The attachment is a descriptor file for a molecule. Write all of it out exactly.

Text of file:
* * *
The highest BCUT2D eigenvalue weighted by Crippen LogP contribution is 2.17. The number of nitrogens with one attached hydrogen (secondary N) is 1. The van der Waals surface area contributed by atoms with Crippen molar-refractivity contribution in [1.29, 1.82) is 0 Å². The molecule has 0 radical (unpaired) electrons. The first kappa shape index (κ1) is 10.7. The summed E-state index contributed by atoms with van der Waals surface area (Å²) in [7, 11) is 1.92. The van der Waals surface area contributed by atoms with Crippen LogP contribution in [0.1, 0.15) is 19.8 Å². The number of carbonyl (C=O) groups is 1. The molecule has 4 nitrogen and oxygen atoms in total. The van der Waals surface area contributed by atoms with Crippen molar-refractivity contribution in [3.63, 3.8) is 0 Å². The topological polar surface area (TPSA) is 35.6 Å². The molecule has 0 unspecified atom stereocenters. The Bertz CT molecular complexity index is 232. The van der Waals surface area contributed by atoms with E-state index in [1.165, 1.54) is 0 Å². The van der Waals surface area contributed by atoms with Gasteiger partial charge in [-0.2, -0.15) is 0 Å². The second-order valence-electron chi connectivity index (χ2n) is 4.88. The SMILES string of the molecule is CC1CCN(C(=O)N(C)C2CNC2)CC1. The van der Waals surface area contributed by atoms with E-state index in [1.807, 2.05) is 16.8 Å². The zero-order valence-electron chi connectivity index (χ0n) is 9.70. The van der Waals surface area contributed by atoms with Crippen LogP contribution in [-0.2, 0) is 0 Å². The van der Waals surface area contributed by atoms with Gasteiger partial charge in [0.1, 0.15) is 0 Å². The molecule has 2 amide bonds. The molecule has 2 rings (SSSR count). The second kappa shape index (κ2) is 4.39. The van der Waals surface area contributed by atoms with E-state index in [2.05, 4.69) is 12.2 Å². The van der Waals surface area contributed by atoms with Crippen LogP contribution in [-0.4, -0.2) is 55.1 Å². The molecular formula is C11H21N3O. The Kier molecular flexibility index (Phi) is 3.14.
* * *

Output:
The highest BCUT2D eigenvalue weighted by Crippen LogP contribution is 2.17. The number of nitrogens with one attached hydrogen (secondary N) is 1. The van der Waals surface area contributed by atoms with Crippen molar-refractivity contribution in [1.29, 1.82) is 0 Å². The molecule has 0 radical (unpaired) electrons. The first kappa shape index (κ1) is 10.7. The summed E-state index contributed by atoms with van der Waals surface area (Å²) in [7, 11) is 1.92. The van der Waals surface area contributed by atoms with Crippen LogP contribution in [0.1, 0.15) is 19.8 Å². The number of carbonyl (C=O) groups is 1. The molecule has 4 nitrogen and oxygen atoms in total. The van der Waals surface area contributed by atoms with Crippen molar-refractivity contribution in [3.63, 3.8) is 0 Å². The topological polar surface area (TPSA) is 35.6 Å². The molecule has 0 unspecified atom stereocenters. The Bertz CT molecular complexity index is 232. The van der Waals surface area contributed by atoms with E-state index in [1.165, 1.54) is 0 Å². The van der Waals surface area contributed by atoms with Gasteiger partial charge in [-0.2, -0.15) is 0 Å². The second-order valence-electron chi connectivity index (χ2n) is 4.88. The SMILES string of the molecule is CC1CCN(C(=O)N(C)C2CNC2)CC1. The van der Waals surface area contributed by atoms with E-state index in [1.807, 2.05) is 16.8 Å². The zero-order valence-electron chi connectivity index (χ0n) is 9.70. The van der Waals surface area contributed by atoms with Crippen LogP contribution in [-0.2, 0) is 0 Å². The van der Waals surface area contributed by atoms with Gasteiger partial charge in [0.1, 0.15) is 0 Å². The molecule has 2 amide bonds. The molecule has 2 rings (SSSR count). The second kappa shape index (κ2) is 4.39. The van der Waals surface area contributed by atoms with E-state index in [2.05, 4.69) is 12.2 Å². The van der Waals surface area contributed by atoms with Crippen LogP contribution in [-0.4, -0.2) is 55.1 Å². The molecular formula is C11H21N3O. The Kier molecular flexibility index (Phi) is 3.14.